Body image in our society is out of control. We have young women–and men–comparing themselves to unrealistic models and images in the media and feeling bad about the way their own bodies look because they don’t somehow measure up. Despite the backlash against airbrushing and photoshopping and saying they promote unhealthy body images, eating disorders like anorexia and bulimia continue to affect over 11 million Americans. But according to a new study, there is something else we can do to help curb these numbers: Eliminate skinny models. It’s a good idea in theory, but it doesn’t go far enough.
The study from the London School of Economics found that reducing the number of images of skinny women on TV, runways and in magazines would decrease society’s obsession with being thin. Because of that, the study suggests that we should adopt new laws to put limits on how thin a model can be.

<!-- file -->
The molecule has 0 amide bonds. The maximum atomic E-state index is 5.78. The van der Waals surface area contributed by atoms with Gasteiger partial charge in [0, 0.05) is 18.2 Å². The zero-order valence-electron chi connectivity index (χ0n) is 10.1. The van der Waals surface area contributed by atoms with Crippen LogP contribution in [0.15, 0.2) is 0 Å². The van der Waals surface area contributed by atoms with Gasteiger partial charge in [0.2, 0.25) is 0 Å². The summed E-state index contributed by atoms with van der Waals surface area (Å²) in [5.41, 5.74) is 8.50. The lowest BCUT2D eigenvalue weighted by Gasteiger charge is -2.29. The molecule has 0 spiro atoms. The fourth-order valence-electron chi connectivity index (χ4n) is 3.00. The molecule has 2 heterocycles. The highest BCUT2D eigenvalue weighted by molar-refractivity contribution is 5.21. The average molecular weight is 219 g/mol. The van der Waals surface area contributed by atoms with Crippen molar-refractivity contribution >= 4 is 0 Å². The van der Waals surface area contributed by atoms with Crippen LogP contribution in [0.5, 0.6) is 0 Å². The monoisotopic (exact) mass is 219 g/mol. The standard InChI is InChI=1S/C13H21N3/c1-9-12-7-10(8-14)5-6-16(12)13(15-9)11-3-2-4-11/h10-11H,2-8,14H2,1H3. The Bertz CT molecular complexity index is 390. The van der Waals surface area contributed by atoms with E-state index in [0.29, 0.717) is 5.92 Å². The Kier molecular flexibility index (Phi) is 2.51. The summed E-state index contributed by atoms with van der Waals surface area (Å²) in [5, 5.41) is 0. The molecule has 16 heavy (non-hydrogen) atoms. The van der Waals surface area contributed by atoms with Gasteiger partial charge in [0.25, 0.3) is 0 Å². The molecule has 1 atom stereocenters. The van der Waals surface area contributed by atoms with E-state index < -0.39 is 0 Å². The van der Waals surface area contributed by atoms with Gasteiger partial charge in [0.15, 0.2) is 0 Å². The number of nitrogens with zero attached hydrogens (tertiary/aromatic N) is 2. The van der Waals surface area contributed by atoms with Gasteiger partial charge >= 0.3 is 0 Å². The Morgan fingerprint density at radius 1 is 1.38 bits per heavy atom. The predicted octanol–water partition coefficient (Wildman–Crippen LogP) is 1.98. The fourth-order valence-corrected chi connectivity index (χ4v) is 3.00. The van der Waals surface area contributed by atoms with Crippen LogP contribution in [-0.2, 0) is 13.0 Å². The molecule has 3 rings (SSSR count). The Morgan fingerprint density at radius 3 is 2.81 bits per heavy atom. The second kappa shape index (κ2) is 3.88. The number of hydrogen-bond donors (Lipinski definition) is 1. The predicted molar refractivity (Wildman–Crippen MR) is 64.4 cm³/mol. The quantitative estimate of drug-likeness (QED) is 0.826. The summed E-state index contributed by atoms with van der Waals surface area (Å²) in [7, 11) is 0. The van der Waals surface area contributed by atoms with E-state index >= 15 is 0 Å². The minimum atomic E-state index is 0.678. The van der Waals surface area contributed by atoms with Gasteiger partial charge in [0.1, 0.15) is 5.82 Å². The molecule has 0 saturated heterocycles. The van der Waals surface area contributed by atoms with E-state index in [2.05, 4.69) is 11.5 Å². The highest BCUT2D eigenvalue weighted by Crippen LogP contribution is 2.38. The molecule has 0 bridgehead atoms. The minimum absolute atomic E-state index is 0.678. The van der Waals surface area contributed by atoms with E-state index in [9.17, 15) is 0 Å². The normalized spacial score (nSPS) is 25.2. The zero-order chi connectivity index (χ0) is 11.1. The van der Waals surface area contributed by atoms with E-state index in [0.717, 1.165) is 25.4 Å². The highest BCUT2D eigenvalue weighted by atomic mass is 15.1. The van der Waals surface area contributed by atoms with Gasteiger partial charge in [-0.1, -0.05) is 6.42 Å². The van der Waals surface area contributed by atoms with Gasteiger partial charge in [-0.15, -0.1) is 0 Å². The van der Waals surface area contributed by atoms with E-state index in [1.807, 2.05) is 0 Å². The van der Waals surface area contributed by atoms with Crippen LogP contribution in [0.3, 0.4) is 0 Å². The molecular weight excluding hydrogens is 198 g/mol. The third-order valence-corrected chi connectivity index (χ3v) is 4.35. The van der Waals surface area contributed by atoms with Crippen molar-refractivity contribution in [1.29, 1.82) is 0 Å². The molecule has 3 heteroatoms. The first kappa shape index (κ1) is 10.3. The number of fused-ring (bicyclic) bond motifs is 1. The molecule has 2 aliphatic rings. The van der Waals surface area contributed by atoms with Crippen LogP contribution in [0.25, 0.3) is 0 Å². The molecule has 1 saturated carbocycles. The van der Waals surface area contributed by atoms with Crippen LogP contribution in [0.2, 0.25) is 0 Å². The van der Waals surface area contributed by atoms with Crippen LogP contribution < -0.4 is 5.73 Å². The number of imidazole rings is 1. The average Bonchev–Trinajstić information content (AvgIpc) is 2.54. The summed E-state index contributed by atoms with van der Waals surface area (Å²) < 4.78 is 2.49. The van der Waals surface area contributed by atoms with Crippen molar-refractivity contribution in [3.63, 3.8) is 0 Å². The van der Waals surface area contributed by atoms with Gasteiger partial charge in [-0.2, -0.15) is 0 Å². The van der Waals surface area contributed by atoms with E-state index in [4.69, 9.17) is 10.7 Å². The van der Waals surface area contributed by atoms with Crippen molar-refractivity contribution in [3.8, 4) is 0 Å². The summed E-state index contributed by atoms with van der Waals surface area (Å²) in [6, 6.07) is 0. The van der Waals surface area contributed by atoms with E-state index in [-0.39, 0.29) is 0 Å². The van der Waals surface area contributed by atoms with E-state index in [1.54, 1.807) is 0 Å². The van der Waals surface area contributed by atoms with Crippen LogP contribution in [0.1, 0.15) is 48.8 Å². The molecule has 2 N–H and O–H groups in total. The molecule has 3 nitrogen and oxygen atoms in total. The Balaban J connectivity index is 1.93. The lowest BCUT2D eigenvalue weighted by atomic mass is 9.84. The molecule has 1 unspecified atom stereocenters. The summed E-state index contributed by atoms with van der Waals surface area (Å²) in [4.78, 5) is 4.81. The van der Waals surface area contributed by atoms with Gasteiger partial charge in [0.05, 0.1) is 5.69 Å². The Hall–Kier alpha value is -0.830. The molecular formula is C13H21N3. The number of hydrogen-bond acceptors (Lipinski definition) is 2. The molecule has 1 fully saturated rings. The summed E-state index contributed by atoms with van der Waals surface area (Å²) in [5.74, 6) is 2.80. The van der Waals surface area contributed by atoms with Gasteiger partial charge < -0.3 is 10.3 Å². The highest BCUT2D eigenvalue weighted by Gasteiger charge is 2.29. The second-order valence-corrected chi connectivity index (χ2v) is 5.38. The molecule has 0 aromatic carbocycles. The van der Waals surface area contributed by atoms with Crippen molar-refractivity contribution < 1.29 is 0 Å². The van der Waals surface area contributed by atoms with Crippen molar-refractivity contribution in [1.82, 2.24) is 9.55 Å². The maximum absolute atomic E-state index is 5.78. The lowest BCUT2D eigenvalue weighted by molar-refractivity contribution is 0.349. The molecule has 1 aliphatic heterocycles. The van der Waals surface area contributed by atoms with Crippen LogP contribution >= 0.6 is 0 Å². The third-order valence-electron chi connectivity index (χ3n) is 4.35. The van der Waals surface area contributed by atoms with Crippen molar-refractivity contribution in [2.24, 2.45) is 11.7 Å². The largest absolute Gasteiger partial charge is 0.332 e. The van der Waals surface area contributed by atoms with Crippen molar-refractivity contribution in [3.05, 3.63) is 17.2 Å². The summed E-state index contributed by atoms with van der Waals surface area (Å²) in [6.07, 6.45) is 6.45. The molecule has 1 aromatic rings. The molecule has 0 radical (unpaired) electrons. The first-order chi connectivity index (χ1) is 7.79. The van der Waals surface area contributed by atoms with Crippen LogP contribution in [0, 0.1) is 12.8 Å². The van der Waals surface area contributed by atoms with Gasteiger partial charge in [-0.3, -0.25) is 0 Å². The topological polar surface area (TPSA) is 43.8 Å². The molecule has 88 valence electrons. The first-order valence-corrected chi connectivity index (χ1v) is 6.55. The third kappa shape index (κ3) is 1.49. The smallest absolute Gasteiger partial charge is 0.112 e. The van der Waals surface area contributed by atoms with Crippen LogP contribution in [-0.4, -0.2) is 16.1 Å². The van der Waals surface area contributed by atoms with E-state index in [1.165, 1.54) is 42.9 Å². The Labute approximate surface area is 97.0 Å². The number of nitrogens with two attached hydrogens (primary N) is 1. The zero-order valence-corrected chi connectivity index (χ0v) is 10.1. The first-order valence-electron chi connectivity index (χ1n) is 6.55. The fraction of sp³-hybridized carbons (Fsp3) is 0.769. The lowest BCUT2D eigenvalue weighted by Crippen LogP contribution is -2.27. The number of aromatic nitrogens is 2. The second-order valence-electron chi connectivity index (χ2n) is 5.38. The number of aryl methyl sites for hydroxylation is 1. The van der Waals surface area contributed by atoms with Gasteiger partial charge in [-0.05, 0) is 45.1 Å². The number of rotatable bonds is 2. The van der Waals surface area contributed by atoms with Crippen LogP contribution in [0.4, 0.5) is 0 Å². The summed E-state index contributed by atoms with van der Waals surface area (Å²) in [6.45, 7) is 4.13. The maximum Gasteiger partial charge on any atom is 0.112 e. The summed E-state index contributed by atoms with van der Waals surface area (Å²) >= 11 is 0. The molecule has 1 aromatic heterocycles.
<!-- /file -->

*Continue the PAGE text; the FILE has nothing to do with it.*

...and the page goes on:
The researchers explained in their paper:
Government intervention to adjust individual biases in self-image would be justified to curb the spread of a potential epidemic of food disorders.
They go on to say that such laws would make models and the media take more responsibility for health:
The distorted self-perception of women with food disorders and the importance of the peer effects may prompt governments to take action to influence role models and compensate for social pressure on women driving the trade-off between ideal weight and health.
Good points, and at first glance, all of this sounds like a step in the right direction. But it also treads along a dangerous slope of sending the message that thin is bad. There are a lot of very thin people who are naturally built that way. We need to be careful not to shame them for their bodies, the same way we don’t want to shame bigger people for their bodies.
But the bigger issue here is the advertisers and the media–not just the fashion industry itself. Like it or not, they have a lot of power in the way that people view themselves. Magazine covers, movies, TV shows, commercials, billboards–these are all very influential in our society. The media needs to take more responsibility for the out-of-control body image issues we have, along with everyone else. And, just like the fashion industry, they can help to curb that by showing more realistic bodies–thin, overweight and everyone in between.